What is SWAP IT?
SWAP IT is a free evidence-based healthy lunchbox program. The program supports parents and carers to SWAP what is packed in their child’s lunchbox from sometimes foods to everyday foods.
- Free – no cost for schools to take part.
- Easy for Parents – visual inspiration to make lunchboxes faster and healthier with no extra cost.
- Easy for Schools – our resources complement the existing curriculum.
- Proven to work – SWAP IT enhances the nutritional quality of lunchbox foods. Parents love it, and teachers see significant benefits in the classroom.
The SWAP IT recommendations have been developed based on the latest evidence-based government nutrition guidelines. For more information, click here.
Why is SWAP IT Important?
DID YOU KNOW?
85% of school children take a packed lunch to school every day. On average these lunchboxes contain more than three servings of sometimes foods (1).
The food children consume at school impacts their concentration, health and wellbeing. By improving lunchboxes, we can make a huge difference! The school lunchbox contains approximately one third of a child’s daily energy intake – a significant opportunity to improve nutrition and health outcomes(2).
Everyday foods help kids grow and learn, and by swapping out sometimes foods we are setting children up for the best possible physical, mental and behavioural performance at school and home.
Let’s improve children’s nutrition!
In Australia, close to one quarter of primary school-aged children are classified as overweight or obese(3). A diet high in sometimes foods can lead to excessive weight gain and is a risk factor for future chronic disease.
DID YOU KNOW?
Sometimes foods currently contribute 40% of children’s total kilojoule intake.
Aussie kids aged 9-11 years consume 3 time the recommended amount of sometimes foods (4).
Australian healthy eating guidelines advise limiting sometimes foods. However, research shows that these sometimes foods currently contribute to 40% of children’s total energy intake (1, 4). The most recent dietary survey shows that Australian children aged 4-8 years consume around ten times more sometimes foods than recommended, with children aged 9-11 years consuming three times the recommended amount.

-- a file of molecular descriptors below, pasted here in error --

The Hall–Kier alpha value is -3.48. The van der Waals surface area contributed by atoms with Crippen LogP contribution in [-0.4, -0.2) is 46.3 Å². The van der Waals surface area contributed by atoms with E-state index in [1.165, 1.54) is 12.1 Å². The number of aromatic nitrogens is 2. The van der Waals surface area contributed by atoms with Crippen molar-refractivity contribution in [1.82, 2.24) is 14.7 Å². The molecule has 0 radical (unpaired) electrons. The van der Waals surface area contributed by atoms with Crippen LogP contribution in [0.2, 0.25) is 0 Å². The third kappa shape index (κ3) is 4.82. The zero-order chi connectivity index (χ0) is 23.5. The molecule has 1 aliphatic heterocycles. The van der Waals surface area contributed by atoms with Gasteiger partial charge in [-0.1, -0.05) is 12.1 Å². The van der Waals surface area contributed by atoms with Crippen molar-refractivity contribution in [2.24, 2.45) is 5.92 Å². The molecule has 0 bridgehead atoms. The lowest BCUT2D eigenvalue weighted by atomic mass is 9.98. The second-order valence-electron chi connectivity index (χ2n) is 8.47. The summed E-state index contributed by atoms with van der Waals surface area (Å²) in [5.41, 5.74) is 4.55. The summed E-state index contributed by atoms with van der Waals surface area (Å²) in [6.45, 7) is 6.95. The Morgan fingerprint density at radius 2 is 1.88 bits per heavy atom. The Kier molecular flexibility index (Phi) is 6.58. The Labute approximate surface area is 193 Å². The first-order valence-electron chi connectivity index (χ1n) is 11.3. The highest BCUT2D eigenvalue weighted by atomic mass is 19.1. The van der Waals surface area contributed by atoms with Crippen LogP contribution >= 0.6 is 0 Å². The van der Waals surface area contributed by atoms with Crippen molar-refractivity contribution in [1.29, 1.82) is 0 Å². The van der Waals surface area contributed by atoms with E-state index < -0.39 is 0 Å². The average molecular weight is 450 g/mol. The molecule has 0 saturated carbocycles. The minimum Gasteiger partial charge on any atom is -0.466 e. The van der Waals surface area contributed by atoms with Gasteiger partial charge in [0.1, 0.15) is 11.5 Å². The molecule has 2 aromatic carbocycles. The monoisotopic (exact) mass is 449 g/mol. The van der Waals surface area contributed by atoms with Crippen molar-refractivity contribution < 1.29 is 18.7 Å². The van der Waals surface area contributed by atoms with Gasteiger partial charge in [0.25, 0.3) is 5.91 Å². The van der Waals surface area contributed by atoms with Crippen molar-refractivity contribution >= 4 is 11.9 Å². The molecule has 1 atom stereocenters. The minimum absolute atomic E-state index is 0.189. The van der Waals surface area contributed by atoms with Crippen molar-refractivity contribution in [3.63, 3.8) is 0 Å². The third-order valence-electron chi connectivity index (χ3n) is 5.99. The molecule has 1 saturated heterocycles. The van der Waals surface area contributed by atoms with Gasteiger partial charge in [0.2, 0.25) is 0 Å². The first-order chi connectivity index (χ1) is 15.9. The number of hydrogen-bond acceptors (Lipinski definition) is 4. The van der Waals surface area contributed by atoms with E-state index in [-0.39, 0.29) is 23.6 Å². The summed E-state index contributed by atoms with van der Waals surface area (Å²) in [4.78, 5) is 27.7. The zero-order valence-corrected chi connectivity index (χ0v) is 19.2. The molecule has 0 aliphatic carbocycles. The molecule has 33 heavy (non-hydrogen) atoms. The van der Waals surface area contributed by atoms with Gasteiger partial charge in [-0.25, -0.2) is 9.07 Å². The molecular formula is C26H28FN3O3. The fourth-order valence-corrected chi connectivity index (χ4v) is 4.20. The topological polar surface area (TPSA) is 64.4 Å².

By improving children’s lunchboxes, limiting sometimes foods, we can make a huge difference to a child’s daily food intake, providing them with the best possible opportunity to grow and learn.
What does SWAP IT involve for schools?
Best of all, we do most of the work for you!
“Our goal is to make this as easy for schools as possible – SWAP IT is designed to be ready to pick up and run with, to save schools time” Dr Rachel Sutherland, SWAP IT program director
How can the SWAP IT messages be delivered?
For Parents (coming soon):
- Receive SWAP IT messages direct to your phone or email. The messages will be automatically sent to you once registered. The SWAP IT messages are delivered weekly for the first term (10 messages), followed by 2 messages per term on an ongoing basis.
- Plus, free resources to help identify foods that could be swapped out and practical ideas for healthier swaps.
- Sutherland R, Nathan N, Brown A, Yoong S, Reynolds R, Walton A, et al. A cross-sectional study to determine the energy density and nutritional quality of primary-school children’s lunchboxes. Public Health Nutrition. 2020;23(6):1108-16.
- Sutherland R, Nathan N, Brown A, Yoong S, Finch M, Lecathelinais C, et al. A randomized controlled trial to assess the potential efficacy, feasibility and acceptability of an m-health intervention targeting parents of school aged children to improve the nutritional quality of foods packed in the lunchbox ‘SWAP IT’. International Journal of Behavioral Nutrition and Physical Activity. 2019;16(1):54.
- Australian Institute of Health and Welfare. Overweight and obesity among Australian children and adolescents. In: AIHW, editor. Canberra2020.
- Johnson BJ, Bell LK, Zarnowiecki D, Rangan AM, Golley RK. Contribution of Discretionary Foods and Drinks to Australian Children's Intake of Energy, Saturated Fat, Added Sugars and Salt. Children (Basel). 2017;4(12):104.